Aruba is often known for its tropical climate and columnar cacti that decorate its natural landscape. However, less is known about the importance of bats for the existence of these cacti.
>On Aruba approximately seven different bat species have been identified and are further dived into insectivores (insect eating bats) and frugivores (fruit eating bats). Both insectivores and frugivores are essential species that preserve the biodiversity on Aruba. Certain plants that solely bloom at night, such as different columnar cacti and also Aloe, are solely dependent on frugivores for their pollination and/or seed dispersal.
The insect eating bats contribute to the control the insect population on the island. An insect eating bat is able to eat up to 300 insects per night.
Unfortunately, Aruba’s bat fauna is being threatened due to habitat fragmentation, reduction of food sources and disturbance of their natural roosts.
In March 2012 Arikok employees, together with various highly motivated partners, participated in a bat monitoring workshop held at the Park. Participants were trained on how to safely and responsibly monitor captured bats by the two bat experts Jafet M. Nassar (IVIC, Venezuela) and Fernando Simal (STINAPA, Bonaire). As a result of the bat workshop the Arikok bat monitoring team was formed. The monitoring of the Aruba’s bat fauna is part of a long term research project that focuses on gathering crucial information in order to formulate sound recommendations on how to better protect the bat fauna within the park. The Park aspires to do the latter in a strategic and sustainable way.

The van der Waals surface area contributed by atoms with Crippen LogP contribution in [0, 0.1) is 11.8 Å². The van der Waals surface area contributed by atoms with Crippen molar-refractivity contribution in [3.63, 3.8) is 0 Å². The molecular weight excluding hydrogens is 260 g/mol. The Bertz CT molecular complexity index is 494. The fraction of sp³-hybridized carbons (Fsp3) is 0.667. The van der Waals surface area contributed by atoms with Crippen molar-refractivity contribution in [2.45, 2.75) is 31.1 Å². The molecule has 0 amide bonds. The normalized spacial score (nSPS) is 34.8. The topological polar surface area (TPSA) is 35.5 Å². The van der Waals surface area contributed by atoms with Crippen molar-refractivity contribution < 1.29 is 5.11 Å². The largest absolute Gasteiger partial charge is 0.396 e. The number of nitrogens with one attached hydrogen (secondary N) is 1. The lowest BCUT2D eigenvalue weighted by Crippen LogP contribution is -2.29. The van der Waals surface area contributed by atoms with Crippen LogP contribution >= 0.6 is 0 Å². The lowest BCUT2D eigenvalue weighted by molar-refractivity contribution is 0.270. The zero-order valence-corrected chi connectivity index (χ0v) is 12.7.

The first monitoring phase (baseline research) is currently being conducted and includes the monitoring of bats during every two months during one year at four previously defined locations within the Park. These locations are Arikok’s caves Quadirikiri and Baranca Sunu (Tunnel of Love) and Arikok’s mineshafts Wela and Miralamar. The caves and mineshafts have been identified as suitable monitoring sites due to a pre-inspection conducted by the two bat experts. By conducting these monitoring sessions the ‘bat team’ hopes to acquire crucial information such as; the different bat species found on Aruba, their population dynamics, their eating patterns and minimal requirement for their habitats ( their basic needs in order to survive).
Following the first monitoring phase, the second monitoring phase (long-term monitoring) will be conducted during which the monitoring sites will be visited twice a year. The latter is done in order to generate year-to-year data on the dynamics of the use of the selected monitoring sites. During the third monitoring phase (protection and management program formulation) management decisions for the protection and conservation the Aruban Bat fauna will be made (note that certain management decision have already taken place and include outreach).
A healthy bat population is crucial for a healthy ecosystem and therefore crucial for Aruba’s natural surroundings.
Photo 1: The mist nets are placed near the entrance of the bat roost. This is can be a cave or mineshaft.
Photo 2: Away from the mist nets the processing table is set. At the processing table valuable information is registered such as the weight and forearm length of the bath
Photo 3: As soon as the team is set the waiting for the first bath capture starts.
Photo 4: Here a captured Ghostfacebat is portrayed
Photo 5: Between 19:30 and 20:30 there is a peak during which most bat leave their roosts. Often multiple team members assist each other in order to safely release the bats from the mist net.
Photo 6: Releasing the bats from the mist net requires precision work due to the fact that its featherlike wings often tangle within the mist net.